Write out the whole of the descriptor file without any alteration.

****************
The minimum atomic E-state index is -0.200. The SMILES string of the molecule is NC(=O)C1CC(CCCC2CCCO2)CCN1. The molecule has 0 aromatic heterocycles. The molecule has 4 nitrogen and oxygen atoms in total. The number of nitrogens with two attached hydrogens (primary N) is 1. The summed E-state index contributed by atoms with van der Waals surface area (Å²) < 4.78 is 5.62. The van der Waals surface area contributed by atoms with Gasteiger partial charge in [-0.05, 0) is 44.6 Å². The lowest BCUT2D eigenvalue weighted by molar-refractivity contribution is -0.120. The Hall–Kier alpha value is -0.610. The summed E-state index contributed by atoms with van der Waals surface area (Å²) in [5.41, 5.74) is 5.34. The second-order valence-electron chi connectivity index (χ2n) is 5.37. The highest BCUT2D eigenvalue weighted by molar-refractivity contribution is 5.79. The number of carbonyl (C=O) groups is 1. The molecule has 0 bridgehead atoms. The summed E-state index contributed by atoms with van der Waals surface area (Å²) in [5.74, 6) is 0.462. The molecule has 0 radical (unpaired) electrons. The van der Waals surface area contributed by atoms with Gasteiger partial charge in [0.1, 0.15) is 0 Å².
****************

The minimum atomic E-state index is -0.200. The SMILES string of the molecule is NC(=O)C1CC(CCCC2CCCO2)CCN1. The molecule has 0 aromatic heterocycles. The molecule has 4 nitrogen and oxygen atoms in total. The number of nitrogens with two attached hydrogens (primary N) is 1. The summed E-state index contributed by atoms with van der Waals surface area (Å²) < 4.78 is 5.62. The van der Waals surface area contributed by atoms with Gasteiger partial charge in [-0.05, 0) is 44.6 Å². The lowest BCUT2D eigenvalue weighted by molar-refractivity contribution is -0.120. The Hall–Kier alpha value is -0.610. The summed E-state index contributed by atoms with van der Waals surface area (Å²) in [5.41, 5.74) is 5.34. The second-order valence-electron chi connectivity index (χ2n) is 5.37. The highest BCUT2D eigenvalue weighted by molar-refractivity contribution is 5.79. The number of carbonyl (C=O) groups is 1. The molecule has 0 bridgehead atoms. The summed E-state index contributed by atoms with van der Waals surface area (Å²) in [5.74, 6) is 0.462. The molecule has 0 radical (unpaired) electrons. The van der Waals surface area contributed by atoms with Gasteiger partial charge in [0.1, 0.15) is 0 Å².